Community Investments Vol 21, Issue 1
Addressing the Challenges of Unemployment in Low-Income Communities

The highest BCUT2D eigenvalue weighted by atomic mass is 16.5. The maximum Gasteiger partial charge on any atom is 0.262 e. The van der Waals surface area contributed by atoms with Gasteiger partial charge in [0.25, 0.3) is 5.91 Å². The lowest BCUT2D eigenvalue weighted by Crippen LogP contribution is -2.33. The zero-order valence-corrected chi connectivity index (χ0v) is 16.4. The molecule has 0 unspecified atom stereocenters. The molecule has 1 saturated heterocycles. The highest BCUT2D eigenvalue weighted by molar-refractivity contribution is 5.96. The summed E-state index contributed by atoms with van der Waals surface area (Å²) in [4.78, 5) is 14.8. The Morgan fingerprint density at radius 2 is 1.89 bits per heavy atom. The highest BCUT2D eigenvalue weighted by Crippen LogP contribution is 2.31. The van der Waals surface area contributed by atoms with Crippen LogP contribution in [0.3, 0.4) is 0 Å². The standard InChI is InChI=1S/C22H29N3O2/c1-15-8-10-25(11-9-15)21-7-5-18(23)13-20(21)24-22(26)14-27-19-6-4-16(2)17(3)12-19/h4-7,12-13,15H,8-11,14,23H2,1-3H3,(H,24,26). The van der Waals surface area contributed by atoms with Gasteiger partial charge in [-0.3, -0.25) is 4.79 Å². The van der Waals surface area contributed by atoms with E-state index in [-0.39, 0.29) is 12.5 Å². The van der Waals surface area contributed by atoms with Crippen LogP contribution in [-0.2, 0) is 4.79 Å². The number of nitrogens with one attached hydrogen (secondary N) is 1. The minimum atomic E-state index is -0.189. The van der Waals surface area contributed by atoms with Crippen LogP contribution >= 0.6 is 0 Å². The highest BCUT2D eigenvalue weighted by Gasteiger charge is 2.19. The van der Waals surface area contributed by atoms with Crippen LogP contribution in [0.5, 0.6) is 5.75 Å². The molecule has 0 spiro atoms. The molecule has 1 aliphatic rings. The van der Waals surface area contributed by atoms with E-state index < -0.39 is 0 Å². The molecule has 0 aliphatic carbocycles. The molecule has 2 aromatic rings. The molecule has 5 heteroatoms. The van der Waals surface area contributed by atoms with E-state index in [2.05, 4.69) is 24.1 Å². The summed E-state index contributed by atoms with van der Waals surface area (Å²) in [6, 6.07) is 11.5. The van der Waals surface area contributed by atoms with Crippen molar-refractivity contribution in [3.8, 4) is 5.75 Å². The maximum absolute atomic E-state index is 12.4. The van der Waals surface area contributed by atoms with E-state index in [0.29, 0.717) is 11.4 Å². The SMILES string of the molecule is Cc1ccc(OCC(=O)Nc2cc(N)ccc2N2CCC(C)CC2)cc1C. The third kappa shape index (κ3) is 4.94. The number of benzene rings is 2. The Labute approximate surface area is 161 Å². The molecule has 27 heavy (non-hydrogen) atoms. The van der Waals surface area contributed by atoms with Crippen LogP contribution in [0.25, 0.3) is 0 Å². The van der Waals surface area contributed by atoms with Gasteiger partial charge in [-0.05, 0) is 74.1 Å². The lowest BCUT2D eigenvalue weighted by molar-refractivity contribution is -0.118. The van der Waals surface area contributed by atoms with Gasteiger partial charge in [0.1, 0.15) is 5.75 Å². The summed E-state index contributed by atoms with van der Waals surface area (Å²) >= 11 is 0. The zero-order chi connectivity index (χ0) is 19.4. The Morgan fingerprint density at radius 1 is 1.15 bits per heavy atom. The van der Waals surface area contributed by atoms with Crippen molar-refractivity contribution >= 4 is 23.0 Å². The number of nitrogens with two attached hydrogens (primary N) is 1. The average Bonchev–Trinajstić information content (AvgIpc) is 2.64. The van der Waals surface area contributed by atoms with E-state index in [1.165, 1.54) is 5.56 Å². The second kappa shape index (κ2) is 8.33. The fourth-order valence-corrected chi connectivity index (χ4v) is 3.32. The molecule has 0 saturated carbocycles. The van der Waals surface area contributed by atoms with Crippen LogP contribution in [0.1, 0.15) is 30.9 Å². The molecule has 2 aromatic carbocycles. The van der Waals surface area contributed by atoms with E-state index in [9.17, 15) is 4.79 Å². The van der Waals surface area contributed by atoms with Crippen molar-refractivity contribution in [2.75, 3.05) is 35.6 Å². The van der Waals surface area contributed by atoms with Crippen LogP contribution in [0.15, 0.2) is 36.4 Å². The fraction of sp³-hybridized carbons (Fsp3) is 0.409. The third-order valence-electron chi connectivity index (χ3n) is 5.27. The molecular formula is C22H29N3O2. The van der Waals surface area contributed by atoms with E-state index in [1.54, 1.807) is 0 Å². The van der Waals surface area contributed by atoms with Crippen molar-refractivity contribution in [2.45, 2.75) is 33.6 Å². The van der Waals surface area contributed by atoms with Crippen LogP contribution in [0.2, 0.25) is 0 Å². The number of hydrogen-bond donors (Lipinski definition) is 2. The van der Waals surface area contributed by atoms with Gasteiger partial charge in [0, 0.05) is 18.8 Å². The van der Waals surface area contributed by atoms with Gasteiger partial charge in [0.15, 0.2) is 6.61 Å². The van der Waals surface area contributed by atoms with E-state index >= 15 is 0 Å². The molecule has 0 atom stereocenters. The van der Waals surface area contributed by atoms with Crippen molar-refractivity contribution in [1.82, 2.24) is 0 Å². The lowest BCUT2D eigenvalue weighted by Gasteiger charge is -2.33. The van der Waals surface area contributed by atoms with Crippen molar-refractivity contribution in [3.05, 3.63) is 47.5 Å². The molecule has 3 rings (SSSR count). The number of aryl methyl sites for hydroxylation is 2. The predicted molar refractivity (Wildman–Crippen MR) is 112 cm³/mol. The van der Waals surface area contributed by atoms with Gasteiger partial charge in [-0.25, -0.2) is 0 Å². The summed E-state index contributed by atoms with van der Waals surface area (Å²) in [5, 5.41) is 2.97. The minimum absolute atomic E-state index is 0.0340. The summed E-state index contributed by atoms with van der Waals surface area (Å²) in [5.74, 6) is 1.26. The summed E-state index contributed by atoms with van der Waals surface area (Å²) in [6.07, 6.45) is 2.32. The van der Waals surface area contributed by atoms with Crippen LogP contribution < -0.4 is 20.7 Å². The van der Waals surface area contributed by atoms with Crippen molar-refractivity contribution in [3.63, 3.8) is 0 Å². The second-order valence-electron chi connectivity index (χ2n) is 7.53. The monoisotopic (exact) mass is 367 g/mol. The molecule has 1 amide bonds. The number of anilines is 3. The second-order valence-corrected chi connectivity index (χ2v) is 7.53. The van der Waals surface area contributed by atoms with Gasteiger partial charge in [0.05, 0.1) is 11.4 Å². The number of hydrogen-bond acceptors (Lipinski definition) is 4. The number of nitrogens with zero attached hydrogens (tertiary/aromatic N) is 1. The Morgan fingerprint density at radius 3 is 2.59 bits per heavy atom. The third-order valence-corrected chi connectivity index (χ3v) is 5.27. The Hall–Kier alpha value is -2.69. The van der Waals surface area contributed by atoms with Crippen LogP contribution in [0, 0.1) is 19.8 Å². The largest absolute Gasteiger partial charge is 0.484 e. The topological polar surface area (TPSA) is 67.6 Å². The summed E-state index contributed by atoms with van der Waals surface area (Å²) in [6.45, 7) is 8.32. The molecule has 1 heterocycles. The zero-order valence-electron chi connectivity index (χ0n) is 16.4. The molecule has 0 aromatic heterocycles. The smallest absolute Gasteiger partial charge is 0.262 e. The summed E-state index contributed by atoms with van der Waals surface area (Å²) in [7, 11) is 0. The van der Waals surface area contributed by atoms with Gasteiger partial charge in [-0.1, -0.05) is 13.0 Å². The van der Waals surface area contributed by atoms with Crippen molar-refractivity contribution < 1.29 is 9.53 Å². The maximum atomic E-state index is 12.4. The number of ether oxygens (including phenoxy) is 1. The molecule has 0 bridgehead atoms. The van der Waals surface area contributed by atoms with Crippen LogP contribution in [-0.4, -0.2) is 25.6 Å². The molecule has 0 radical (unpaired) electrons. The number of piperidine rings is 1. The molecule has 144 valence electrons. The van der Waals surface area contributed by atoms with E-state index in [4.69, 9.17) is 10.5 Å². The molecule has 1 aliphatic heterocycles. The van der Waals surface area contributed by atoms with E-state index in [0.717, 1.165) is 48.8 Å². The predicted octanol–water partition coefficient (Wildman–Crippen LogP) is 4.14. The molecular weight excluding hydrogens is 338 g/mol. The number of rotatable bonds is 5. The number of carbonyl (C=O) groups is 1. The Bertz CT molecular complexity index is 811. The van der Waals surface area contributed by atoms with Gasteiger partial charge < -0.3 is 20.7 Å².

Boeing plans to lay off 10,000 workers; Yahoo announces 1,500 job cuts. Home Depot, Sprint Nextel, and Caterpillar all announce large reductions in their workforces.1 Nothing evokes the effects of the current recession more than the daily reports of additional layoffs across a broad range of industries. Since the downturn began in December 2007, the U.S. economy has lost approximately 4.4 million jobs, pushing the unemployment rate up to 8.1 percent in February, the highest in a quarter century (see Figure 1.1). More than 12.4 million people are currently looking for work. Not captured in these statistics are people who are underemployed—forced to work part-time or in a job for which they are overqualified—or those who have dropped out of the labor market entirely, so the toll of the recession is likely to be much higher than the 8.1 percent figure suggests. And most economists predict that this rate will continue to increase in the near future, though much hinges on federal efforts to stimulate economic recovery.
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